‘I Will Always Play Music That I Love’

German pianist Olga Scheps

Olga Scheps © Thomas Rabsch

Pianist Olga Schep’s innovative approach to programming has earned her a loyal and devoted audience. She has performed with orchestras including the Orchestre Philharmonique de Monte-Carlo, Warsaw Philharmonic Orchestra, Mozarteum Orchester Salzburg, and the Royal Scottish National Orchestra, in venues from Hamburg’s Elbphilharmonie to the Suntory Hall in Tokyo. Her numerous albums, often mixing older repertoire with music from across the musical spectrum, including the worlds of pop, film, and TV, have won critical acclaim and amassed millions of streams online.

Growing up in Germany, with parents who were both pianists themselves, it was perhaps inevitable that Olga was immersed in music right from the very beginning. Starting piano lessons aged five, she went on to complete her studies in Cologne with Pavel Giliov, receiving additional mentorship from Arie Vardi and Dmitri Bashkirov.

These days, determined not to be put in a box, Olga rallies against the traditional labels we put on music, insisting that ultimately, all music is more alike than different. She has garnered a reputation of embracing music from all walks of life, her recordings featuring Beethoven rubbing shoulders with Aphex Twin, with everything in-between.

Joseph Haydn: Piano Sonata No. 50 in D Major, Hob. XVI:37

How did you find your way to the piano?

I found my way to the piano through my parents who are both pianists, and I grew up in a very musical environment. We always had a piano at home, and little kids, I think, pretty much do what their parents do and what people around them do. In a musical environment, children often start to play an instrument or to sing, which is what happened with me.

Growing up, was there a particular piece that captivated your attention, to make you want to begin learning the piano?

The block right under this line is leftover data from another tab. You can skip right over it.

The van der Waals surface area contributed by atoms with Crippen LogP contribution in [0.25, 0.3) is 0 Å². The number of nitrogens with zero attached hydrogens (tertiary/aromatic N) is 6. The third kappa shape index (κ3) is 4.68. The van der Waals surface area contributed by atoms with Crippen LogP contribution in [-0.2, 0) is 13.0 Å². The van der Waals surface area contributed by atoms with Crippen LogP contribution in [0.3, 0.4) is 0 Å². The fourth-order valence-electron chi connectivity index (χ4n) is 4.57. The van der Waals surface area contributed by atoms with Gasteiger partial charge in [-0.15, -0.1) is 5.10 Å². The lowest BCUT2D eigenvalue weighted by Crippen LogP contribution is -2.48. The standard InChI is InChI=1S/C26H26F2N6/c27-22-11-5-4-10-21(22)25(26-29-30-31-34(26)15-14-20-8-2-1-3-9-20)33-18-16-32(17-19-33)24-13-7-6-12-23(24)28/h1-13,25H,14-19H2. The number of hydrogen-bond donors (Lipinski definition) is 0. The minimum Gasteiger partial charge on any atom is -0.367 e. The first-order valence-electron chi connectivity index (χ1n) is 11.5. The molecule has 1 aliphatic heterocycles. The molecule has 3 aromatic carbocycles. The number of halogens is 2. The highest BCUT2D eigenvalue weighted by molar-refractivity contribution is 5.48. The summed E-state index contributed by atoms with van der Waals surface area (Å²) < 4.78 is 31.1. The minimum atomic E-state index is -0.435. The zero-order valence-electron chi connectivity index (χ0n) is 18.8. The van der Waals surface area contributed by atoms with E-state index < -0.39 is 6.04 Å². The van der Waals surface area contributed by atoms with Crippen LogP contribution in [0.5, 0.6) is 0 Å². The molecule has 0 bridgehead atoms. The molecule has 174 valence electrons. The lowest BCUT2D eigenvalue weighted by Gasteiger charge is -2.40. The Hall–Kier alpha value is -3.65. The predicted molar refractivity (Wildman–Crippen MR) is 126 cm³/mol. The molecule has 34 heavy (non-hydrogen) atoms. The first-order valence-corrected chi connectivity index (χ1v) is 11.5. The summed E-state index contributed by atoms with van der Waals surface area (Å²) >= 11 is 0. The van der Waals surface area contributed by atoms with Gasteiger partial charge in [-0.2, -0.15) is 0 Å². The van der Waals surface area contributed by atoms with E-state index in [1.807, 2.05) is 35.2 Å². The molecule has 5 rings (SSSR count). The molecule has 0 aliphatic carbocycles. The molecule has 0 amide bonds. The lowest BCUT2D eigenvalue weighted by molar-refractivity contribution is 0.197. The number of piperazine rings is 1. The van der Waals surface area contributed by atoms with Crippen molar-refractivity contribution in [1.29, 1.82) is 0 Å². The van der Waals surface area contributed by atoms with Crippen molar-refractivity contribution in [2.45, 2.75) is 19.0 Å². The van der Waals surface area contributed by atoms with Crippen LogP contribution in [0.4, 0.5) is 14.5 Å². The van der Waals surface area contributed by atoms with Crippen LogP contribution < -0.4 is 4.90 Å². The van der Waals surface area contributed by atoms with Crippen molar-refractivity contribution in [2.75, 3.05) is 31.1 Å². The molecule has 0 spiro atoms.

I think music was always part of life, somehow, and my parents always had this approach to music that it’s there to express emotions – it was never about ‘proving’ something or being competitive. It was about expressing something and sharing my feelings, and this is what kept me motivated to stay at the piano and not to get too interested in anything else!

‘Staying at the piano’ is a good way of putting it – there must have been difficult moments as well as joyous ones.

Of course. I think the way [through it] is very individual. There is no clear path, and in such a situation, where you are a freelancer and an individual as an artist, you have to decide where to go, what to play. In this world of music there are so many answers that we have to find out for ourselves.

I think it’s also a normal thing to test things out, to make mistakes. It’s a very individual thing: there are no two pianists’ stories that are alike. I think this is maybe what makes me interested the most: finding your own voice and your own sound, your own way to perform, to play.

Would you say that’s a piece of advice you would give to younger pianists who are studying and training?

German pianist Olga Scheps

© Thomas Rabsch

I feel like I’m still studying and looking for the right way to do it, and I don’t feel like I know so much that I actually can give advice to others! The only thing I maybe would say to my younger self is that it’s important to stay constant and to keep on really practising and working on what you are doing. This might sound like obvious and not very interesting advice, but actually I think this is the key to everything: that you will maybe find out later. I think there is no result without work.

The choice of music on your albums is often very eclectic, like with your album Family (2021). Tell us about the process of how you choose your repertoire.

I think the main rule is that I will always play music that I love. I would never play something because it makes sense, or for historical reasons, or whatever. I play the music that I love.

It’s like an intuition, like between two people: there is a chemistry, or there isn’t. If I don’t feel this connection with a piece then I know it’s going to be a waste of time, because it’s not going to be as touching, as moving, as it should be. That’s the most important thing for me.

I think that it’s a lot of fun to look around and see how much music exists. If we compare the centuries before our time, before the internet, imagine how much bigger the possibilities are right now.